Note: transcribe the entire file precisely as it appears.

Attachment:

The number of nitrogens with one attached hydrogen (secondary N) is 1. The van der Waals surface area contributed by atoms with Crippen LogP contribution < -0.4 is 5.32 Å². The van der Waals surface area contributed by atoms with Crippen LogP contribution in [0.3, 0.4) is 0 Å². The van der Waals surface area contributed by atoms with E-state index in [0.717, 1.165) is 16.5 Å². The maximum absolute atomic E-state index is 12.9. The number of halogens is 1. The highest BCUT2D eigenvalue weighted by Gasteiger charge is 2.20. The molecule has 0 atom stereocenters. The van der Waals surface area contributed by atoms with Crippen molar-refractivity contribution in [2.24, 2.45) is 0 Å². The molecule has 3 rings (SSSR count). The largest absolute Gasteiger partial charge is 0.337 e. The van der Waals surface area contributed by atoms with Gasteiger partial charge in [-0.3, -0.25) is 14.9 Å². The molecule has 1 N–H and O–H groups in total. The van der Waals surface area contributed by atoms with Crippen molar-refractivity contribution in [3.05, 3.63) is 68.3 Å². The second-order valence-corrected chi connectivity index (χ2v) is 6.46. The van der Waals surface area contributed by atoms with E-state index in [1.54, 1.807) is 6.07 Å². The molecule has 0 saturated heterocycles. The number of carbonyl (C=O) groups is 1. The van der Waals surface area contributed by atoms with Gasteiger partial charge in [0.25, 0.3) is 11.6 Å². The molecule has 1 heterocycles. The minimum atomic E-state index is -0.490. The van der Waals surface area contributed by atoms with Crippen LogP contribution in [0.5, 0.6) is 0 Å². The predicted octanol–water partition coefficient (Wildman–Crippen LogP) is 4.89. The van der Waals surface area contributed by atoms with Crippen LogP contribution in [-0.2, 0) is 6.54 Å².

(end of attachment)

The number of nitrogens with one attached hydrogen (secondary N) is 1. The van der Waals surface area contributed by atoms with Crippen LogP contribution < -0.4 is 5.32 Å². The van der Waals surface area contributed by atoms with Crippen LogP contribution in [0.3, 0.4) is 0 Å². The van der Waals surface area contributed by atoms with E-state index in [0.717, 1.165) is 16.5 Å². The maximum absolute atomic E-state index is 12.9. The number of halogens is 1. The highest BCUT2D eigenvalue weighted by Gasteiger charge is 2.20. The molecule has 0 atom stereocenters. The van der Waals surface area contributed by atoms with Crippen molar-refractivity contribution in [2.24, 2.45) is 0 Å². The molecule has 3 rings (SSSR count). The largest absolute Gasteiger partial charge is 0.337 e. The van der Waals surface area contributed by atoms with Gasteiger partial charge in [-0.3, -0.25) is 14.9 Å². The molecule has 1 N–H and O–H groups in total. The van der Waals surface area contributed by atoms with Crippen molar-refractivity contribution in [3.05, 3.63) is 68.3 Å². The second-order valence-corrected chi connectivity index (χ2v) is 6.46. The van der Waals surface area contributed by atoms with E-state index in [1.54, 1.807) is 6.07 Å². The molecule has 0 saturated heterocycles. The number of carbonyl (C=O) groups is 1. The van der Waals surface area contributed by atoms with Gasteiger partial charge in [0.25, 0.3) is 11.6 Å². The molecule has 1 heterocycles. The minimum atomic E-state index is -0.490. The van der Waals surface area contributed by atoms with Crippen LogP contribution in [0.5, 0.6) is 0 Å². The predicted octanol–water partition coefficient (Wildman–Crippen LogP) is 4.89. The van der Waals surface area contributed by atoms with Crippen LogP contribution in [-0.2, 0) is 6.54 Å².